EDSA: Ver­si­on 2 of the Breach Noti­fi­ca­ti­on Gui­de­lines: no con­cen­tra­ti­on at the EU representative.

The Euro­pean Data Pro­tec­tion Aut­ho­ri­ty EDSA has published its “Gui­de­lines 9/2022 on per­so­nal data breach noti­fi­ca­ti­on under GDPR” in the ver­si­on dated March 28, 2023. Ver­si­on 2 published. The Ver­si­on 1 dated Octo­ber 10, 2022. A del­ta­view of the two ver­si­ons is available here (PDF).

The chan­ges in the new ver­si­on – which was pre­ce­ded by a public con­sul­ta­ti­on – con­cern only one, but an important point. Unli­ke the first ver­si­on, the EDSA no lon­ger pro­vi­des for a con­cen­tra­ti­on of secu­ri­ty breach noti­fi­ca­ti­on by respon­si­ble par­ties estab­lished out­side the EEA at the loca­ti­on of the EU repre­sen­ta­ti­ve. Instead, com­pa­nies estab­lished out­side the EEA must report secu­ri­ty brea­ches – if the con­di­ti­ons are met – to the fol­lo­wing aut­ho­ri­ties report to all com­pe­tent super­vi­so­ry aut­ho­ri­ties, regard­less of whe­ther and whe­re they have appoin­ted an EU repre­sen­ta­ti­ve.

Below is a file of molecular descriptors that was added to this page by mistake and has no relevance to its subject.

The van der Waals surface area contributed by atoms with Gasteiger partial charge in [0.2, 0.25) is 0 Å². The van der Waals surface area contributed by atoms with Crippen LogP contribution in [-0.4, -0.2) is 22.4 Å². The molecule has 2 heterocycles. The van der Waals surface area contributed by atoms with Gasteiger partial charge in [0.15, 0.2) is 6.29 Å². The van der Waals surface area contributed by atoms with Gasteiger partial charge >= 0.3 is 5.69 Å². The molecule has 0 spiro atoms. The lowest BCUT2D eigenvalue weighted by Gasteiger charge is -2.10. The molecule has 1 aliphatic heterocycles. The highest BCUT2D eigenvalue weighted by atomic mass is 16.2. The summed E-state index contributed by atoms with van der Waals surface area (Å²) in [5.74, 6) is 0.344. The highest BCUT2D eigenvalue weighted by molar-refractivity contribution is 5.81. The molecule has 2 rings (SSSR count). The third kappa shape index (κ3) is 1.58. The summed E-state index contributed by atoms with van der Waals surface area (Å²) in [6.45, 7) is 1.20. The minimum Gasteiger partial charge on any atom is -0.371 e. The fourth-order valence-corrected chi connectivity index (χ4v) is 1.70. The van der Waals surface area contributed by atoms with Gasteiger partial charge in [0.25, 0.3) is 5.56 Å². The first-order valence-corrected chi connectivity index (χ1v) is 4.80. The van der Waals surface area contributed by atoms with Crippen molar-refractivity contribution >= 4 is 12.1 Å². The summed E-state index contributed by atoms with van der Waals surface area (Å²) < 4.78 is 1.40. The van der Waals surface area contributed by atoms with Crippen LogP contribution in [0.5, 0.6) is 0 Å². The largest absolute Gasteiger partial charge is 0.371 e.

The appro­pria­te­ly rewor­ded para­graph reads:

Howe­ver, the mere pre­sence of a repre­sen­ta­ti­ve in a Mem­ber Sta­te does not trig­ger the one-stop-shop system. For this rea­son the breach will need to be noti­fi­ed to every super­vi­so­ry aut­ho­ri­ty for which affec­ted data sub­jects resi­de in their Mem­ber Sta­te. This (The­se) notification(s) shall be the respon­si­bi­li­ty of the controller.




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